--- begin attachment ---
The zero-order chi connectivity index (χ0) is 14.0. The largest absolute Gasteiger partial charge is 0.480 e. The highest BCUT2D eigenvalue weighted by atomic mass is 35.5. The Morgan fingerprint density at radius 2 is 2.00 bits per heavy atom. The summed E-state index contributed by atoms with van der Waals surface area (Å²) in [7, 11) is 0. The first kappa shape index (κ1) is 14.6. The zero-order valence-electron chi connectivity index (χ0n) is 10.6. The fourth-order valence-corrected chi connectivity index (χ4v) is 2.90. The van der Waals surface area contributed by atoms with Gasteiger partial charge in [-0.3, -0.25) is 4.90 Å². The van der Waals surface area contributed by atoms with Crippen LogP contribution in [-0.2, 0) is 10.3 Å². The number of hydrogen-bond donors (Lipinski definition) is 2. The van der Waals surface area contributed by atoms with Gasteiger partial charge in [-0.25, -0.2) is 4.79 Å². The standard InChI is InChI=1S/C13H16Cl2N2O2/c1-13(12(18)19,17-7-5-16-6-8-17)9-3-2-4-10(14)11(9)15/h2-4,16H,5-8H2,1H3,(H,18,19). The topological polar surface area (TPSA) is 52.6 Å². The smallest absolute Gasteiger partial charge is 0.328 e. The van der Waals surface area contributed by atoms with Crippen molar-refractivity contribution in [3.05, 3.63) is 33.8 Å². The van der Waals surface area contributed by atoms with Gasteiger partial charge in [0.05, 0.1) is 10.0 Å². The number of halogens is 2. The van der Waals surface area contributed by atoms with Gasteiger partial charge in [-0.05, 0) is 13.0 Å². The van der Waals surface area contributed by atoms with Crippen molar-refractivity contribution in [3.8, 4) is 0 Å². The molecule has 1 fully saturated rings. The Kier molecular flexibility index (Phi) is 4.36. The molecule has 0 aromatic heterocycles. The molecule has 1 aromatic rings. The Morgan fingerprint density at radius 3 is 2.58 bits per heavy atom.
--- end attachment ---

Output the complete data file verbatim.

The zero-order chi connectivity index (χ0) is 14.0. The largest absolute Gasteiger partial charge is 0.480 e. The highest BCUT2D eigenvalue weighted by atomic mass is 35.5. The Morgan fingerprint density at radius 2 is 2.00 bits per heavy atom. The summed E-state index contributed by atoms with van der Waals surface area (Å²) in [7, 11) is 0. The first kappa shape index (κ1) is 14.6. The zero-order valence-electron chi connectivity index (χ0n) is 10.6. The fourth-order valence-corrected chi connectivity index (χ4v) is 2.90. The van der Waals surface area contributed by atoms with Gasteiger partial charge in [-0.3, -0.25) is 4.90 Å². The van der Waals surface area contributed by atoms with Crippen LogP contribution in [-0.2, 0) is 10.3 Å². The number of hydrogen-bond donors (Lipinski definition) is 2. The van der Waals surface area contributed by atoms with Gasteiger partial charge in [-0.25, -0.2) is 4.79 Å². The standard InChI is InChI=1S/C13H16Cl2N2O2/c1-13(12(18)19,17-7-5-16-6-8-17)9-3-2-4-10(14)11(9)15/h2-4,16H,5-8H2,1H3,(H,18,19). The topological polar surface area (TPSA) is 52.6 Å². The smallest absolute Gasteiger partial charge is 0.328 e. The van der Waals surface area contributed by atoms with Crippen molar-refractivity contribution in [3.05, 3.63) is 33.8 Å². The van der Waals surface area contributed by atoms with Gasteiger partial charge in [0.05, 0.1) is 10.0 Å². The number of halogens is 2. The van der Waals surface area contributed by atoms with Gasteiger partial charge in [-0.05, 0) is 13.0 Å². The van der Waals surface area contributed by atoms with Crippen molar-refractivity contribution in [3.8, 4) is 0 Å². The molecule has 1 fully saturated rings. The Kier molecular flexibility index (Phi) is 4.36. The molecule has 0 aromatic heterocycles. The molecule has 1 aromatic rings. The Morgan fingerprint density at radius 3 is 2.58 bits per heavy atom.